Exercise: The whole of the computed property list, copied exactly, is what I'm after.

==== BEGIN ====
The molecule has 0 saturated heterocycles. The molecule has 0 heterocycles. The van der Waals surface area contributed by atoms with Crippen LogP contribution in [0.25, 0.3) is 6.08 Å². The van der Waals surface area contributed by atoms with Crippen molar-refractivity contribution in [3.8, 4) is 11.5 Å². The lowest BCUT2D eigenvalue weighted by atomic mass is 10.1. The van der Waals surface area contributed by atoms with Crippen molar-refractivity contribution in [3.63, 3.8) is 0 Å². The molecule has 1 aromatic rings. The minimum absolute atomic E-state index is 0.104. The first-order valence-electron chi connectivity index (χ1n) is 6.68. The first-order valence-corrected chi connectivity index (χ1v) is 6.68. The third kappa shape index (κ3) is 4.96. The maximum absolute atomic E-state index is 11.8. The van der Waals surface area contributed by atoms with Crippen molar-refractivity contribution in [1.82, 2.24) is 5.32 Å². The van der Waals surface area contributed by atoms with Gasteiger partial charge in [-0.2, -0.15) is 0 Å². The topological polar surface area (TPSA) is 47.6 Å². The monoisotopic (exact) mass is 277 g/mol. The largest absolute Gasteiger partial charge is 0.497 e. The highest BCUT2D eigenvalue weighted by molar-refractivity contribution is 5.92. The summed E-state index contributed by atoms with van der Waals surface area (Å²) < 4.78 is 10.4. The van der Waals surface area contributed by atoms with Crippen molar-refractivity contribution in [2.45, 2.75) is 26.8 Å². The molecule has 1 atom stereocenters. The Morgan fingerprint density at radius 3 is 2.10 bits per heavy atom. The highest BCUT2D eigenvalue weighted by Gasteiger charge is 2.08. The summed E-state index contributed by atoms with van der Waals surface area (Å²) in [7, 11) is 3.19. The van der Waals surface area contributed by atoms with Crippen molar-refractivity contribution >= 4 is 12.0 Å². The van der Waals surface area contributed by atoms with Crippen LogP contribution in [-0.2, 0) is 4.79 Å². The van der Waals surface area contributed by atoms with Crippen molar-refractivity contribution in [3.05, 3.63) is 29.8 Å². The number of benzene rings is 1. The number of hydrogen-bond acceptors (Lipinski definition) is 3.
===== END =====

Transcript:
The molecule has 0 saturated heterocycles. The molecule has 0 heterocycles. The van der Waals surface area contributed by atoms with Crippen LogP contribution in [0.25, 0.3) is 6.08 Å². The van der Waals surface area contributed by atoms with Crippen molar-refractivity contribution in [3.8, 4) is 11.5 Å². The lowest BCUT2D eigenvalue weighted by atomic mass is 10.1. The van der Waals surface area contributed by atoms with Crippen molar-refractivity contribution in [3.63, 3.8) is 0 Å². The molecule has 1 aromatic rings. The minimum absolute atomic E-state index is 0.104. The first-order valence-electron chi connectivity index (χ1n) is 6.68. The first-order valence-corrected chi connectivity index (χ1v) is 6.68. The third kappa shape index (κ3) is 4.96. The maximum absolute atomic E-state index is 11.8. The van der Waals surface area contributed by atoms with Crippen molar-refractivity contribution in [1.82, 2.24) is 5.32 Å². The van der Waals surface area contributed by atoms with Gasteiger partial charge in [-0.2, -0.15) is 0 Å². The topological polar surface area (TPSA) is 47.6 Å². The monoisotopic (exact) mass is 277 g/mol. The largest absolute Gasteiger partial charge is 0.497 e. The highest BCUT2D eigenvalue weighted by molar-refractivity contribution is 5.92. The summed E-state index contributed by atoms with van der Waals surface area (Å²) < 4.78 is 10.4. The van der Waals surface area contributed by atoms with Crippen molar-refractivity contribution in [2.45, 2.75) is 26.8 Å². The molecule has 1 atom stereocenters. The Morgan fingerprint density at radius 3 is 2.10 bits per heavy atom. The highest BCUT2D eigenvalue weighted by Gasteiger charge is 2.08. The summed E-state index contributed by atoms with van der Waals surface area (Å²) in [7, 11) is 3.19. The van der Waals surface area contributed by atoms with Crippen molar-refractivity contribution >= 4 is 12.0 Å². The van der Waals surface area contributed by atoms with Crippen LogP contribution in [-0.2, 0) is 4.79 Å². The van der Waals surface area contributed by atoms with Crippen molar-refractivity contribution in [3.05, 3.63) is 29.8 Å². The number of benzene rings is 1. The number of hydrogen-bond acceptors (Lipinski definition) is 3.